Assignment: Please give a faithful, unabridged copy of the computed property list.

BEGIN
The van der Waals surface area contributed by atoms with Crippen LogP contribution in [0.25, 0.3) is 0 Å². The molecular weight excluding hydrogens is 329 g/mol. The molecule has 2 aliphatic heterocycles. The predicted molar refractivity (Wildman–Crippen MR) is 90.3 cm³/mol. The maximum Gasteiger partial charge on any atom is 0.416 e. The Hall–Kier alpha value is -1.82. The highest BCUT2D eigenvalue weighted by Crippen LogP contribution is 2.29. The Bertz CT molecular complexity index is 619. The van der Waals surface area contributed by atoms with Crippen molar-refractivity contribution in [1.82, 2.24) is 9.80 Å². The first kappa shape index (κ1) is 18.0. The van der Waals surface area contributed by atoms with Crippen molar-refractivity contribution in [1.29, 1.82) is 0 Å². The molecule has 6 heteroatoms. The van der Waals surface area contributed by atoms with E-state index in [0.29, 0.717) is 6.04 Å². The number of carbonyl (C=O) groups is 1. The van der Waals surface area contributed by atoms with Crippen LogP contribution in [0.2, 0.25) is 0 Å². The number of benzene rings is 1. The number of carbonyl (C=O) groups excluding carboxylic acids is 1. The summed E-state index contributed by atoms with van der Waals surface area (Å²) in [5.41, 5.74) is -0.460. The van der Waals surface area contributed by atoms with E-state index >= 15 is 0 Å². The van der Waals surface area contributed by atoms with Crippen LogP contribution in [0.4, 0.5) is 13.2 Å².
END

The van der Waals surface area contributed by atoms with Crippen LogP contribution in [0.25, 0.3) is 0 Å². The molecular weight excluding hydrogens is 329 g/mol. The molecule has 2 aliphatic heterocycles. The predicted molar refractivity (Wildman–Crippen MR) is 90.3 cm³/mol. The maximum Gasteiger partial charge on any atom is 0.416 e. The Hall–Kier alpha value is -1.82. The highest BCUT2D eigenvalue weighted by Crippen LogP contribution is 2.29. The Bertz CT molecular complexity index is 619. The van der Waals surface area contributed by atoms with Crippen molar-refractivity contribution in [1.82, 2.24) is 9.80 Å². The first kappa shape index (κ1) is 18.0. The van der Waals surface area contributed by atoms with Crippen molar-refractivity contribution in [1.29, 1.82) is 0 Å². The molecule has 6 heteroatoms. The van der Waals surface area contributed by atoms with E-state index in [0.29, 0.717) is 6.04 Å². The number of carbonyl (C=O) groups is 1. The van der Waals surface area contributed by atoms with Crippen LogP contribution in [0.2, 0.25) is 0 Å². The number of benzene rings is 1. The number of carbonyl (C=O) groups excluding carboxylic acids is 1. The summed E-state index contributed by atoms with van der Waals surface area (Å²) in [5.41, 5.74) is -0.460. The van der Waals surface area contributed by atoms with E-state index >= 15 is 0 Å². The van der Waals surface area contributed by atoms with Crippen LogP contribution in [0.4, 0.5) is 13.2 Å².